Middlemore Hospital's emergency department. Photo / LDR / Stephen Forbes
There is "limited evidence of any direct benefits" from a free GP visit scheme which was intended to take pressure off an overloaded emergency department, a review has found.
Counties Manukau Health announced the free weekend doctors' visits at participating clinics on June 17, just days after a woman died after leaving Middlemore Hospital because of long wait times.
She turned up with a severe headache but was reportedly told it would likely be hours before she would be seen, and left. She had a brain haemorrhage just hours later.
Record numbers of patients - about 400 a day - had been arriving at the ED in the weeks leading up to her death.
A review of the scheme, released this week, said the lack of data collected during the 10-day programme meant no definitive conclusions could be drawn on any drop in patient numbers at the ED.
Forty-two GP clinics took part in the scheme, which cost $1,258,250.
The review recommended against rolling out the same scheme again "due to the high cost and limited evidence of direct benefit to ED volumes".
"Should there be a requirement to run a similar initiative in the future, it would be important to develop a clear, structured evaluation plan in advance of the initiative and ensure this was resourced to enable adequate data capture and analysis."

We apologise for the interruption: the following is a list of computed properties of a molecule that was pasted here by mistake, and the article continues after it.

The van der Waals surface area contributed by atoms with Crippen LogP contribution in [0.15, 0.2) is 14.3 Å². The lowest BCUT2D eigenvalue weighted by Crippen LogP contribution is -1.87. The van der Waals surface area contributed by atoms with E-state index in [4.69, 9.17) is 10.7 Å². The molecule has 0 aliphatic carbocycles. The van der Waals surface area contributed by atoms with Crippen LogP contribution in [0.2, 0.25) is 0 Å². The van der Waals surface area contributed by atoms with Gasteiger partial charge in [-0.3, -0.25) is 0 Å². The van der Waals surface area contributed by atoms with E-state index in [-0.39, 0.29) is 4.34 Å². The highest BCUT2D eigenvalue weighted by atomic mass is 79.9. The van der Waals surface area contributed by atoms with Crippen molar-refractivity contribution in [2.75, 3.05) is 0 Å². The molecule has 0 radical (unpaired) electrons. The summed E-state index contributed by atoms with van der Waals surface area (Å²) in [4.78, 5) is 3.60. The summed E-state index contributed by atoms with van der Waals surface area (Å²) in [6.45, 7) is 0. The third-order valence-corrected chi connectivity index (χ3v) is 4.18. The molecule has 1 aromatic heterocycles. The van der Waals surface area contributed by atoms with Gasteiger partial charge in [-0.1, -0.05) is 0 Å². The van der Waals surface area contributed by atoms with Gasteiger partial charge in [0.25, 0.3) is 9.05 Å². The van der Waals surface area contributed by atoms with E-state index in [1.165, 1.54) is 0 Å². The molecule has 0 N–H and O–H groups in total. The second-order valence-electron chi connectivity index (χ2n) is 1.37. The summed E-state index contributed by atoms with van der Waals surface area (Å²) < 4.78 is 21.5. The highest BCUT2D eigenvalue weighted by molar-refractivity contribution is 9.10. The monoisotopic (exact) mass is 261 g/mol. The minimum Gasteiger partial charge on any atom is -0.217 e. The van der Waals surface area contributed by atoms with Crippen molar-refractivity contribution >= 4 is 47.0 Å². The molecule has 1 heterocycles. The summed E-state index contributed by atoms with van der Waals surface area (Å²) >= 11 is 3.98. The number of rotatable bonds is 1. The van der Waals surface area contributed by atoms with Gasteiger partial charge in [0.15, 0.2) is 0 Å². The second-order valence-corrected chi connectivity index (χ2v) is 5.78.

The report also said a number of primary healthcare providers were interested in taking part in the scheme, but were unable to do so due to "capacity issues".
When the scheme was announced, Royal New Zealand College of General Practitioners medical director Dr Bryan Betty said there was a limit to how much extra work doctors could take on.
He said it was no surprise the review had highlighted the same issues.
"Te Whatu Ora needs to look at how we can address these capacity issues in general practice."
He said primary healthcare providers could help to take pressure off emergency departments, but they had to be resourced appropriately and workforce shortages needed to be addressed for such schemes to work.
Betty said there had been an ongoing shortage of doctors in south Auckland for some time.
South Auckland GP and chairperson of the Pasifika GP Network Dr Api Talemaitoga shared his concerns.
He said the programme was a reaction to the events leading up to it and the lack of coordination meant a lot of primary health care providers were unaware of the free GP visits.
Talemaitoga said he had no doubt the scheme's poor coordination also played a part in the lack of data collected.
"I think we can learn from this experience."
In a statement Minister of Health Minister Andrew Little said: "Although the report may say the data is not sufficient to link the reduction in ED presentations to the free GP clinics, there was, nevertheless, a reduction, which was needed."
He said the scheme was devised based on what was known at the time and was a real-world decision made in real time.